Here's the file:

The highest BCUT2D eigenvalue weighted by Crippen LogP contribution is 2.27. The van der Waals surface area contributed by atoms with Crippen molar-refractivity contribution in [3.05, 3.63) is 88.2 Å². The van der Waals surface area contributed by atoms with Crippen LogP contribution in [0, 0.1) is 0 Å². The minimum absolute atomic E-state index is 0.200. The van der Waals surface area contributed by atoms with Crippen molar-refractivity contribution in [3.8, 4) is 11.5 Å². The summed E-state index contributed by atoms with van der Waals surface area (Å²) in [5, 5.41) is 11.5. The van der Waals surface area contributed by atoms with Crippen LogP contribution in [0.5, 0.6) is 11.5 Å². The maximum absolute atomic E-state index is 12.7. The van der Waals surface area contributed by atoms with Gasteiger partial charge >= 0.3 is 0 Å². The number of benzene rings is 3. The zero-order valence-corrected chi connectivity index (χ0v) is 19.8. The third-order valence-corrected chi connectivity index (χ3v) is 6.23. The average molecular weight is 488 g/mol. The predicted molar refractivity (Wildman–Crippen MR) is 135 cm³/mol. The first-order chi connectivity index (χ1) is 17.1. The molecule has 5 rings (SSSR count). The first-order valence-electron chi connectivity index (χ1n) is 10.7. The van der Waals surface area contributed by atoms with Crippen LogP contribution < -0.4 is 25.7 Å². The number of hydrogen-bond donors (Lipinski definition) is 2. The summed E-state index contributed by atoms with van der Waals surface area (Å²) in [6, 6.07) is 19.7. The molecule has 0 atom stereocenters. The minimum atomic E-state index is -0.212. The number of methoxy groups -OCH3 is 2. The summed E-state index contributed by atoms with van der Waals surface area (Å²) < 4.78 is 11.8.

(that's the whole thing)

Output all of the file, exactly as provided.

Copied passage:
The highest BCUT2D eigenvalue weighted by Crippen LogP contribution is 2.27. The van der Waals surface area contributed by atoms with Crippen molar-refractivity contribution in [3.05, 3.63) is 88.2 Å². The van der Waals surface area contributed by atoms with Crippen LogP contribution in [0, 0.1) is 0 Å². The minimum absolute atomic E-state index is 0.200. The van der Waals surface area contributed by atoms with Crippen molar-refractivity contribution in [3.8, 4) is 11.5 Å². The summed E-state index contributed by atoms with van der Waals surface area (Å²) in [5, 5.41) is 11.5. The van der Waals surface area contributed by atoms with Crippen LogP contribution in [0.5, 0.6) is 11.5 Å². The maximum absolute atomic E-state index is 12.7. The van der Waals surface area contributed by atoms with Gasteiger partial charge >= 0.3 is 0 Å². The number of benzene rings is 3. The zero-order valence-corrected chi connectivity index (χ0v) is 19.8. The third-order valence-corrected chi connectivity index (χ3v) is 6.23. The average molecular weight is 488 g/mol. The predicted molar refractivity (Wildman–Crippen MR) is 135 cm³/mol. The first-order chi connectivity index (χ1) is 17.1. The molecule has 5 rings (SSSR count). The first-order valence-electron chi connectivity index (χ1n) is 10.7. The van der Waals surface area contributed by atoms with Crippen LogP contribution < -0.4 is 25.7 Å². The number of hydrogen-bond donors (Lipinski definition) is 2. The summed E-state index contributed by atoms with van der Waals surface area (Å²) in [6, 6.07) is 19.7. The molecule has 0 atom stereocenters. The minimum atomic E-state index is -0.212. The number of methoxy groups -OCH3 is 2. The summed E-state index contributed by atoms with van der Waals surface area (Å²) < 4.78 is 11.8.